Deborah Henning had an up-and-coming fashion brand in London before she packed it all in to move to Dubai with her husband. Seven years later, she’s got another brand, and life has come full circle: In February, she was one of two UAE-based fashion designers chosen by the Dubai Design and Fashion Council (DDFC) and FAD Institute of Luxury and Style, a fashion school in Dubai, to show at London Fashion Week.
Deborah and Emirati designer Shaikha Amal Al Maktoum, were chosen by a panel of expert judges to show their collections at Fashion Scout London, an incredible international platform that has seen the likes of Peter Pilotto, David Koma and Felder Felder showing their collections to huge audiences before going on to even bigger catwalk shows. The DDFC and FAD together assisted with every step of the show from the organisation to presenting the collection on the day.
UK-born Deborah started at Alexander McQueen and Sass and Bide in London, and she’s known for her geometric monochrome designs; a trademark style that is minimalistic and functional and unusual for the region. Perhaps this is what made her stand out from the crowd? We caught up with her at her office in Dubai to find out about the experience, the challenges of running a fashion label, and what’s next.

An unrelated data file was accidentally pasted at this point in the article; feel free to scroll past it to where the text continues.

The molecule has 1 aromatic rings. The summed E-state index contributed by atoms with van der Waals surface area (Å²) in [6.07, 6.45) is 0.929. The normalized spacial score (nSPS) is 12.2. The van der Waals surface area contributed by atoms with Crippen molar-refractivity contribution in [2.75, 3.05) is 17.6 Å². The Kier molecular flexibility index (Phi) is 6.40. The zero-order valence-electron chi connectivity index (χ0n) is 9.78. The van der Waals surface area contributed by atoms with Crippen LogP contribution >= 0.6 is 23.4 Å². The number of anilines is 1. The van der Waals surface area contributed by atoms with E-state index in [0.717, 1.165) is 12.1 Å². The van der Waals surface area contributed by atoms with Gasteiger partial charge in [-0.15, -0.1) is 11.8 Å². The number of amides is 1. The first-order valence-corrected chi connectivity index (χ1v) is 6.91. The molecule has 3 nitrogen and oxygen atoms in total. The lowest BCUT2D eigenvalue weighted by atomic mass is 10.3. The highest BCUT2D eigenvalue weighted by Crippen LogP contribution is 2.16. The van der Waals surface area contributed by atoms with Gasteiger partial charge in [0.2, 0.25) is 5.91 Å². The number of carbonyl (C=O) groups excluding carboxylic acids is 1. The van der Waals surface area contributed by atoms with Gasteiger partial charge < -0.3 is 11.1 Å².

How did you come to win the prize?
I was invited by DDFC to go and pitch to have my show at London Fashion Week. I had to explain what I would do and show them the collection I would present at London Fashion Week. My brand is very minimalistic with monochrome colours, so I told them I wanted to introduce prints and embellishment for London Fashion Week to take it to the next level. I actually found out on Christmas Eve that I had been chosen – which was nice.
How was that experience?
Fashion Scout is a really great platform for emerging designers. The Freemasons Hall that they have their catwalk shows in is the most incredible space, so it was all really overwhelming. I used to work in London; I think this was just the perfect entry for me to get back into the city where I started.